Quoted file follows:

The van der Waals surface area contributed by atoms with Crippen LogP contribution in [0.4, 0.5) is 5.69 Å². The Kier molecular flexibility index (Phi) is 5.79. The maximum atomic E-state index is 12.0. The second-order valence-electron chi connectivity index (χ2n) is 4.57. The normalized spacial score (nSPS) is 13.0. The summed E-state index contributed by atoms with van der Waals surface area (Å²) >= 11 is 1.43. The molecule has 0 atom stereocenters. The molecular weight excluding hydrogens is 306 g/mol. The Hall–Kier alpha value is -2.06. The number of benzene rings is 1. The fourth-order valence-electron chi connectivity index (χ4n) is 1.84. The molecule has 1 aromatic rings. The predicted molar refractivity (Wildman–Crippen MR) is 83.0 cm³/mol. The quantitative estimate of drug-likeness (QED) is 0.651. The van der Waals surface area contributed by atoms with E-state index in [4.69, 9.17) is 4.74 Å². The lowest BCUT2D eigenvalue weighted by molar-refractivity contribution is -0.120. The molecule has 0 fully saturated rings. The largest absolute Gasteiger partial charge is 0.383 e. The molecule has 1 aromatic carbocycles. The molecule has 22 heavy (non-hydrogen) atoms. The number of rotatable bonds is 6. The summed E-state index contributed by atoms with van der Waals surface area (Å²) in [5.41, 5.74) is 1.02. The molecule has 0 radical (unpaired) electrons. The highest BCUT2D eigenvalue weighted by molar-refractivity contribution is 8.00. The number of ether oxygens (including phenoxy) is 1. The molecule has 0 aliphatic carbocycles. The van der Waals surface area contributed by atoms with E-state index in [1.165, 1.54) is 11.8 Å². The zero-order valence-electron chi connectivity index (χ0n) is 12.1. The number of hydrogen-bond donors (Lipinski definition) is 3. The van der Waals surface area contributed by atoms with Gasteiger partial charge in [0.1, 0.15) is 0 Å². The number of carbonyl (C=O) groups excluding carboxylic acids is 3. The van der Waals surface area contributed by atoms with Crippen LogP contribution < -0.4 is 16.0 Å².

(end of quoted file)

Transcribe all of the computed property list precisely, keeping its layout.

The van der Waals surface area contributed by atoms with Crippen LogP contribution in [0.4, 0.5) is 5.69 Å². The Kier molecular flexibility index (Phi) is 5.79. The maximum atomic E-state index is 12.0. The second-order valence-electron chi connectivity index (χ2n) is 4.57. The normalized spacial score (nSPS) is 13.0. The summed E-state index contributed by atoms with van der Waals surface area (Å²) >= 11 is 1.43. The molecule has 0 atom stereocenters. The molecular weight excluding hydrogens is 306 g/mol. The Hall–Kier alpha value is -2.06. The number of benzene rings is 1. The fourth-order valence-electron chi connectivity index (χ4n) is 1.84. The molecule has 1 aromatic rings. The predicted molar refractivity (Wildman–Crippen MR) is 83.0 cm³/mol. The quantitative estimate of drug-likeness (QED) is 0.651. The van der Waals surface area contributed by atoms with E-state index in [4.69, 9.17) is 4.74 Å². The lowest BCUT2D eigenvalue weighted by molar-refractivity contribution is -0.120. The molecule has 0 fully saturated rings. The largest absolute Gasteiger partial charge is 0.383 e. The molecule has 1 aromatic carbocycles. The molecule has 22 heavy (non-hydrogen) atoms. The number of rotatable bonds is 6. The summed E-state index contributed by atoms with van der Waals surface area (Å²) in [5.41, 5.74) is 1.02. The molecule has 0 radical (unpaired) electrons. The highest BCUT2D eigenvalue weighted by molar-refractivity contribution is 8.00. The number of ether oxygens (including phenoxy) is 1. The molecule has 0 aliphatic carbocycles. The van der Waals surface area contributed by atoms with E-state index in [1.165, 1.54) is 11.8 Å². The zero-order valence-electron chi connectivity index (χ0n) is 12.1. The number of hydrogen-bond donors (Lipinski definition) is 3. The van der Waals surface area contributed by atoms with Gasteiger partial charge in [0.1, 0.15) is 0 Å². The number of carbonyl (C=O) groups excluding carboxylic acids is 3. The van der Waals surface area contributed by atoms with Crippen LogP contribution < -0.4 is 16.0 Å².